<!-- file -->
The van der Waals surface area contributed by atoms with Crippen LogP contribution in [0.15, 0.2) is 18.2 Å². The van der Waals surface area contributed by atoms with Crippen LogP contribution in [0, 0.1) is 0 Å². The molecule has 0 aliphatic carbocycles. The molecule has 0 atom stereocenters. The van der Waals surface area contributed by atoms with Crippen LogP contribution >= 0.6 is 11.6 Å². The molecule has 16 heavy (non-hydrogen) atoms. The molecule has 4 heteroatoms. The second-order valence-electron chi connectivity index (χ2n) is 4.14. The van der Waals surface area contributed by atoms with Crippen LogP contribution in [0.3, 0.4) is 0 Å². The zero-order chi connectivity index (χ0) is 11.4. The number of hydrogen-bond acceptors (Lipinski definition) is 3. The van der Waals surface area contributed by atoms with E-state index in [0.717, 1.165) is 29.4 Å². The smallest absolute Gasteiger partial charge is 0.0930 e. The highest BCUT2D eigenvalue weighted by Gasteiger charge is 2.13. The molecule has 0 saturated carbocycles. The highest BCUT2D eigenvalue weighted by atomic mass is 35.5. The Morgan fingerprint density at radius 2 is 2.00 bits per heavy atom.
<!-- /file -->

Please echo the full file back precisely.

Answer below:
The van der Waals surface area contributed by atoms with Crippen LogP contribution in [0.15, 0.2) is 18.2 Å². The van der Waals surface area contributed by atoms with Crippen LogP contribution in [0, 0.1) is 0 Å². The molecule has 0 aliphatic carbocycles. The molecule has 0 atom stereocenters. The van der Waals surface area contributed by atoms with Crippen LogP contribution >= 0.6 is 11.6 Å². The molecule has 16 heavy (non-hydrogen) atoms. The molecule has 4 heteroatoms. The second-order valence-electron chi connectivity index (χ2n) is 4.14. The van der Waals surface area contributed by atoms with Crippen LogP contribution in [0.3, 0.4) is 0 Å². The zero-order chi connectivity index (χ0) is 11.4. The number of hydrogen-bond acceptors (Lipinski definition) is 3. The van der Waals surface area contributed by atoms with E-state index in [0.717, 1.165) is 29.4 Å². The smallest absolute Gasteiger partial charge is 0.0930 e. The highest BCUT2D eigenvalue weighted by Gasteiger charge is 2.13. The molecule has 0 saturated carbocycles. The highest BCUT2D eigenvalue weighted by atomic mass is 35.5. The Morgan fingerprint density at radius 2 is 2.00 bits per heavy atom.